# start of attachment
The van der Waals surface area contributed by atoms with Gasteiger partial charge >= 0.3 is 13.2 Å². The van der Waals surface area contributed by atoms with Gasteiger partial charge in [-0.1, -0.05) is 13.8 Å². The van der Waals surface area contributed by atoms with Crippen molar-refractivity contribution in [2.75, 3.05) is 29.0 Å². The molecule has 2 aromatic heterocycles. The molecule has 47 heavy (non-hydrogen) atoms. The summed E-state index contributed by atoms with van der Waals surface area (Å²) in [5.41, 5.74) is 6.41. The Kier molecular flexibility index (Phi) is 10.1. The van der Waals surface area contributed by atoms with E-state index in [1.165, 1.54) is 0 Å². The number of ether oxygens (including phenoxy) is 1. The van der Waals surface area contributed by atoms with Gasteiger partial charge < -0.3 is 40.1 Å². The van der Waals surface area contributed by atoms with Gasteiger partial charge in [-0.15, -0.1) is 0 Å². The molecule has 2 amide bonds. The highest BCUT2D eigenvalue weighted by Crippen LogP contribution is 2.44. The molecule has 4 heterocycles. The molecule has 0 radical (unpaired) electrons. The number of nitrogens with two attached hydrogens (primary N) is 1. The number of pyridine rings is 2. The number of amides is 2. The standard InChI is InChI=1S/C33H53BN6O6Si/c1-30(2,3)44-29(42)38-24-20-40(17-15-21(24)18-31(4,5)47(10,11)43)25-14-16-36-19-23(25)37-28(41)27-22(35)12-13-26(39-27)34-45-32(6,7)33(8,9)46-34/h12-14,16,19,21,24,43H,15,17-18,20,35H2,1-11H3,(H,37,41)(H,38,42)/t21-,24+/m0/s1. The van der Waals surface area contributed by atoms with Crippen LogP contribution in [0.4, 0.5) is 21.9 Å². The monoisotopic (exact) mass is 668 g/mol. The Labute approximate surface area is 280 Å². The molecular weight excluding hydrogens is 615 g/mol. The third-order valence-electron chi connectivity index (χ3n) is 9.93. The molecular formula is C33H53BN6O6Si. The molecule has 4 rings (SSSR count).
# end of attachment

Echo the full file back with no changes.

The van der Waals surface area contributed by atoms with Gasteiger partial charge >= 0.3 is 13.2 Å². The van der Waals surface area contributed by atoms with Gasteiger partial charge in [-0.1, -0.05) is 13.8 Å². The van der Waals surface area contributed by atoms with Crippen molar-refractivity contribution in [2.75, 3.05) is 29.0 Å². The molecule has 2 aromatic heterocycles. The molecule has 47 heavy (non-hydrogen) atoms. The summed E-state index contributed by atoms with van der Waals surface area (Å²) in [5.41, 5.74) is 6.41. The Kier molecular flexibility index (Phi) is 10.1. The van der Waals surface area contributed by atoms with E-state index in [1.165, 1.54) is 0 Å². The number of ether oxygens (including phenoxy) is 1. The van der Waals surface area contributed by atoms with Gasteiger partial charge < -0.3 is 40.1 Å². The van der Waals surface area contributed by atoms with Gasteiger partial charge in [-0.15, -0.1) is 0 Å². The molecule has 2 amide bonds. The highest BCUT2D eigenvalue weighted by Crippen LogP contribution is 2.44. The molecule has 4 heterocycles. The molecule has 0 radical (unpaired) electrons. The number of nitrogens with two attached hydrogens (primary N) is 1. The number of pyridine rings is 2. The number of amides is 2. The standard InChI is InChI=1S/C33H53BN6O6Si/c1-30(2,3)44-29(42)38-24-20-40(17-15-21(24)18-31(4,5)47(10,11)43)25-14-16-36-19-23(25)37-28(41)27-22(35)12-13-26(39-27)34-45-32(6,7)33(8,9)46-34/h12-14,16,19,21,24,43H,15,17-18,20,35H2,1-11H3,(H,37,41)(H,38,42)/t21-,24+/m0/s1. The van der Waals surface area contributed by atoms with Crippen LogP contribution in [0.4, 0.5) is 21.9 Å². The monoisotopic (exact) mass is 668 g/mol. The Labute approximate surface area is 280 Å². The molecular weight excluding hydrogens is 615 g/mol. The third-order valence-electron chi connectivity index (χ3n) is 9.93. The molecular formula is C33H53BN6O6Si. The molecule has 4 rings (SSSR count).